A return to the takiwa

Mark Taddei is excited to be conducting the Dunedin Symphony Orchestra’s Matariki concert. PHOTO:...
Mark Taddei is excited to be conducting the Dunedin Symphony Orchestra’s Matariki concert. PHOTO: DSO
The world’s first taonga pūoro concerto will be performed in Dunedin on Saturday as part of the Dunedin Symphony Orchestra’s celebration of Matariki.  Rebecca Fox talks to conductor Marc Taddei and vocalist and taonga pūoro player Ariana Tikao about the importance of the occasion. 

For Ko te tātai whetū to be performed in Dunedin is a coming home for the piece, which is based on a mōteatea  (traditional chant) that is in the Hocken Library.

That significance is not lost on its composer, Ariana Tikao, who based the concerto on kupu (sayings and/or messages) her great-grandfather, Teone Taare Tikao, a tribal scholar and Ngāi Tahu leader, wrote down and gave to Herries Beattie back in the 1920s. Beattie’s collection then ended up in the Hocken Library.

‘‘It feels quite special to be playing this piece again, particularly around this time of Matariki/Puaka. It is also a lovely connection to be performing it for the first time in Dunedin, as it is where the original manuscript is, that contains the lyrics of the waiata.

‘‘So I’m really looking forward to performing this piece again in the Kāi Tahu takiwā [region]!’’

It is also not lost on conductor Marc Taddei, who has the job of bringing together the Dunedin Symphony Orchestra (DSO) with Tikao and Alistair Fraser playing the taonga pūoro in Ko te tātai whetū but also the premiere of Maddy Parkins-Craig’s New Mountain, Gillian Whitehead’s Matariki and Gustav Holst’s The Planets along with soprano Rebecca Ryan and the women of City Choir Dunedin.

Taddei, who arrived back from the United States last week in time for rehearsals for this concert, says it is a privilege and exciting  to be leading the DSO in this concert combining Western music and instruments with taonga pūoro.

‘‘Holst’s Planets is one of the great orchestral showpieces. Everyone loves it. It is great fun to play and to conduct. I like the way the orchestra is using it as a foil to the contemporary works, it fits really well. Tonally and stylistically it is a nice programme. ’’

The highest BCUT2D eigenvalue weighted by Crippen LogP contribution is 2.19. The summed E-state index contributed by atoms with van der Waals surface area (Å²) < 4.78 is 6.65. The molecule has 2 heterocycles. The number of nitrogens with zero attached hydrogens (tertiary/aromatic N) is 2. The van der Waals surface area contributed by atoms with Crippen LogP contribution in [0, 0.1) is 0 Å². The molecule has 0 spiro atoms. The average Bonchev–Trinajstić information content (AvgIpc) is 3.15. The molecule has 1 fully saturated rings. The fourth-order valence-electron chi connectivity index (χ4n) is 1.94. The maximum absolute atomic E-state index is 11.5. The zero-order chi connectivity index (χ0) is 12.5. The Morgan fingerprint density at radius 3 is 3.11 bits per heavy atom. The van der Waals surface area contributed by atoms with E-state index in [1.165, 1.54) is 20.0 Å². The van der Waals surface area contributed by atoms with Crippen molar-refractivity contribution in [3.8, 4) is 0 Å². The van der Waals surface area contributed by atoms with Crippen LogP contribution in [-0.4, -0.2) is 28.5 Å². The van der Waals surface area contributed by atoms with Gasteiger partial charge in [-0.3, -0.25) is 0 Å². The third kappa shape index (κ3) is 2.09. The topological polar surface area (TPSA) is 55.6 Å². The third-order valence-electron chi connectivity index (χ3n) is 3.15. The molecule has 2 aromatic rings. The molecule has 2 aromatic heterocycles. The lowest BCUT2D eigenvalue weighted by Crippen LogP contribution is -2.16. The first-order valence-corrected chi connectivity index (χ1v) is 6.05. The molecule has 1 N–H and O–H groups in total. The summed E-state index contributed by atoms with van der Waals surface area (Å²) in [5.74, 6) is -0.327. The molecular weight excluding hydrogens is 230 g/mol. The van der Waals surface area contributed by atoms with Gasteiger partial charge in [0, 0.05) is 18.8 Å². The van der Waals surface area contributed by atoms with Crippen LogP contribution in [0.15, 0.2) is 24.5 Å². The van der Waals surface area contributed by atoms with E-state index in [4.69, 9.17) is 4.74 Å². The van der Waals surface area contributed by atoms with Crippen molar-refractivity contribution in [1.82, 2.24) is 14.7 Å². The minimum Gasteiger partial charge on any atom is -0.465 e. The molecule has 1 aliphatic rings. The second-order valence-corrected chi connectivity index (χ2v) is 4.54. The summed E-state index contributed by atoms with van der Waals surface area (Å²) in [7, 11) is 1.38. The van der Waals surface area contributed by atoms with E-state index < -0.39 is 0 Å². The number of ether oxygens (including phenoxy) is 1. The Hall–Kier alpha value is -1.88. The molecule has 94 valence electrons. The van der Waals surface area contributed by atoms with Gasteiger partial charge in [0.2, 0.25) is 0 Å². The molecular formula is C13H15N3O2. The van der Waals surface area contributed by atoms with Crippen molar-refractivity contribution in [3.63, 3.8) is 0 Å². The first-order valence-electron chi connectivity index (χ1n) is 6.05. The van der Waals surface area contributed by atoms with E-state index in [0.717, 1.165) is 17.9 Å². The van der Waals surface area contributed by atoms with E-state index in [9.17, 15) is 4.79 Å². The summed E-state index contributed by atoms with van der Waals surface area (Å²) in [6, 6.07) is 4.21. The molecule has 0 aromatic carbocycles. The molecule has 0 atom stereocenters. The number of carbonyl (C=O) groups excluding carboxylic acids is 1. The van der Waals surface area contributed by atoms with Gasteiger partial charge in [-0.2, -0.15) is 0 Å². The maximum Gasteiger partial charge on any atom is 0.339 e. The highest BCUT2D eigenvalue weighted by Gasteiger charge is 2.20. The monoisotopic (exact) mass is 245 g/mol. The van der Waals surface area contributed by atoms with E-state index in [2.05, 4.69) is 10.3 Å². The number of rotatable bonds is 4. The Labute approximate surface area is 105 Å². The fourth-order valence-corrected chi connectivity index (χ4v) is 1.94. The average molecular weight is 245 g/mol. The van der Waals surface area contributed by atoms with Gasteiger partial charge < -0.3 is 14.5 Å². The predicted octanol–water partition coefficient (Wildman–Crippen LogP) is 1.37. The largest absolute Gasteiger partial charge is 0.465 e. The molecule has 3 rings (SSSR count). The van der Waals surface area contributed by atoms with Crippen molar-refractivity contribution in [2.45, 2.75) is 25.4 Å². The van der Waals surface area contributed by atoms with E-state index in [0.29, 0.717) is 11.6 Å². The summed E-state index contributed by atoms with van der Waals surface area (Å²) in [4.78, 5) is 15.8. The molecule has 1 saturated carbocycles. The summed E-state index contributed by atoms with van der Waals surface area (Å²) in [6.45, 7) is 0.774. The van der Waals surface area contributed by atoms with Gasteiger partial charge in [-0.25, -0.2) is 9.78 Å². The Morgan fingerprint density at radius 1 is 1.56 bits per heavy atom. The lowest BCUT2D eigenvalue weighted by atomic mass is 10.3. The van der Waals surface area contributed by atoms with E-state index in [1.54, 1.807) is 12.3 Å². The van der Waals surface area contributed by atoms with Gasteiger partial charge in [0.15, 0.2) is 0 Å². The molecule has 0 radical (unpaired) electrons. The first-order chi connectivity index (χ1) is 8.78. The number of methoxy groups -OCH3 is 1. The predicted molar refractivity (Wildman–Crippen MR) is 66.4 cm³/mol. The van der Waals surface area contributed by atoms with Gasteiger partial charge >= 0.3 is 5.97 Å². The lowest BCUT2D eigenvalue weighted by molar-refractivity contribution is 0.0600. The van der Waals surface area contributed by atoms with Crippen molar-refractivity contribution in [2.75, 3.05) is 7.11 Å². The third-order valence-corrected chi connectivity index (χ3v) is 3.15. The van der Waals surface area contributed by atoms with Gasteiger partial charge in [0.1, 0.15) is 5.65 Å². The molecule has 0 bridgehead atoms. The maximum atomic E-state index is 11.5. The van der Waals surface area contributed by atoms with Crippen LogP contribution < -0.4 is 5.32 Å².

It will be Wanaka-based Taddei’s first experience conducting the combination and he is looking forward to it.

‘‘This work by Philip Brownlee and Ariana Tikao, what Philip has done is emulate and imitate the pitches and some of the stylistic ideas you can get from these instruments and there is a bit of an answering to and fro from the orchestra.

‘‘Ariana will be improvising and she’ll be taking her cues from maybe an oboe or a trombone depending on what instrument she is playing. I have heard a lot of these kind of compositions which meld the two instruments and I have to say what Philip has done with Ariana is without question one of the best I’ve heard.’’

Taonga pūoro players Ariana Tikao and Alistair Fraser will perform with the DSO. PHOTO: SUPPLIED
Taonga pūoro players Ariana Tikao and Alistair Fraser will perform with the DSO. PHOTO: SUPPLIED
Taddei and Tikao spoke in Wellington about the concert, before he headed to the United States for the last of his season’s concerts with his American Vallejo Symphony Orchestra.

‘‘There will be places she will cue me in and there will be places I’ll  cue her. What Philip has done is crafted a work that is very easy to put together in that regard.’’

The piece was originally meant to be a collaboration between veteran taonga pūoro player Richard Nunns and Brownlee but due to Nunns’ worsening health at the time he passed the opportunity on to Tikao, whom he had been mentoring. Nunns died in 2021.

‘‘He was still well enough to support us in the earlier stages, which was very precious and is why we dedicated the concerto to him,’’ Tikao says.